Although marijuana legalization efforts have abounded at the state level in recent years, the drug remains a controlled substance under federal law. Using, possessing, or cultivating marijuana – whether for medicinal or recreational purposes – continues to form the basis for many security clearance and employment suitability cases government-wide.
Nowhere has this historically been truer than at federal law enforcement agencies like the FBI, Secret Service, and DEA, all of which have especially stringent pre-hiring marijuana use policies for job applicants. These criteria are in addition to, and far more particular than, traditional security clearance standards or even general government-wide suitability criteria.
For example, traditional security clearance adjudicative guidelines give agencies broad leeway to determine whether the drug use was “recent” and whether the individual’s age and circumstances at the time of use mitigate the concern. The general federal employment suitability standards found at 5 C.F.R. 731.202 effectuate the same basic standard, requiring agencies to examine whether “substantial rehabilitation” has occurred and to take into account other factors like the individual’s age and the circumstances surrounding the conduct. Finally, a May 2015 memorandum from then-OPM Director Katherine Archuleta indicates that marijuana use should be considered on a case-by-case basis when evaluating suitability cases.
The FBI, however, implements a blanket policy of automatic disqualification for any job applicant who has used marijuana within the last three years – regardless of the reason, location, or legality in the applicant’s home jurisdiction. Similarly, the DEA authorizes only “limited, youthful” experimentation with marijuana in averting automatic hiring disqualification. And, the Secret Service has historically used a sliding scale to determine the required length of abstinence from marijuana based upon the applicant’s age. Applicants age 23 and younger were required to have a minimum of one (1) year’s abstinence, while those who were older required anywhere from 2-5 years’ abstinence.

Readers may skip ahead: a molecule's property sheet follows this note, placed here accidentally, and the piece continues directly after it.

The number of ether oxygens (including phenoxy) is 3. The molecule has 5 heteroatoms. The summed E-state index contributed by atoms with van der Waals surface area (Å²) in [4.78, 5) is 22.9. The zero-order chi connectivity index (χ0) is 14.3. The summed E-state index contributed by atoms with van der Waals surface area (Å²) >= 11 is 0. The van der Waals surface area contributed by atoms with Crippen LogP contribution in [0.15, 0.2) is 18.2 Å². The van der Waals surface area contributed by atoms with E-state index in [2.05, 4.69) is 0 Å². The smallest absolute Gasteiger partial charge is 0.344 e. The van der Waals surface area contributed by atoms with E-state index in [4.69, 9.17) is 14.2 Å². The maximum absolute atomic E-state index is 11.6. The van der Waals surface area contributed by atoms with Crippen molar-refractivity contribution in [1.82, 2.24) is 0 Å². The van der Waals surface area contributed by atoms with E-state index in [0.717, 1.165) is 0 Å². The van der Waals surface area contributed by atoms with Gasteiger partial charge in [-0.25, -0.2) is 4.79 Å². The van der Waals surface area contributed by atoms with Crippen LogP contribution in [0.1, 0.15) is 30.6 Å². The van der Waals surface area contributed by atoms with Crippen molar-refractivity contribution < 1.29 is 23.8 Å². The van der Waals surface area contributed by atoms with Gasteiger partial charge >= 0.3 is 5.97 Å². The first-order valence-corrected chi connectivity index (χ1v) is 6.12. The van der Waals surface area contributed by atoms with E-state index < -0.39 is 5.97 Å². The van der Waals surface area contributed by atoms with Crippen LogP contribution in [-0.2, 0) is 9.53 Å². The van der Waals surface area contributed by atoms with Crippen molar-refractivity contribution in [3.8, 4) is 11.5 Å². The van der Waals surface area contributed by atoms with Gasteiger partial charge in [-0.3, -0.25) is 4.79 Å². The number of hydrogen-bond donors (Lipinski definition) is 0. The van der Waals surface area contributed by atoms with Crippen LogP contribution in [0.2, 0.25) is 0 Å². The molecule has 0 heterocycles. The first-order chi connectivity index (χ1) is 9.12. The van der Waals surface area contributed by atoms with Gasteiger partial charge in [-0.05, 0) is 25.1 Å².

Demand for Candidates Compels Agencies to Shift Course
Critics of federal hiring policies have argued that these agencies’ views of marijuana are outdated and form a needless impediment to hiring job candidates from the millennial demographic, many of whom use marijuana in their teens and 20’s only to abandon it upon entering the “real world”. To some extent, such criticism appears to be having the desired effect. The FBI actually relaxed its marijuana policy in 2007, moving away from a hard number cap on past instances of marijuana use. The Secret Service, desperate for increased manpower, recently followed suit by retiring the sliding scale approach and adopting the “whole person” perspective employed in security clearance adjudications throughout the broader U.S. government.
It remains to be seen whether this new Secret Service policy is a permanent attitude change or a temporary fix to low recruiting numbers at a time when the agency is desperate for more manpower. But whatever the long-term prospects may or may not be for relaxed marijuana policies, job applicants should keep in mind that the “whole person” approach to personnel adjudications isn’t a golden ticket to a badge, gun, and earpiece. The burden is still on the applicant to prove that past drug involvement is firmly in the past and poses no risk of either blackmail or current illegal behavior. That’s not always an easy hill to climb – especially when the period of use was significantly longer than the period of abstinence or the applicant is still associating with marijuana users.
This article is intended as general information only and should not be construed as legal advice. Consult an attorney regarding your specific situation.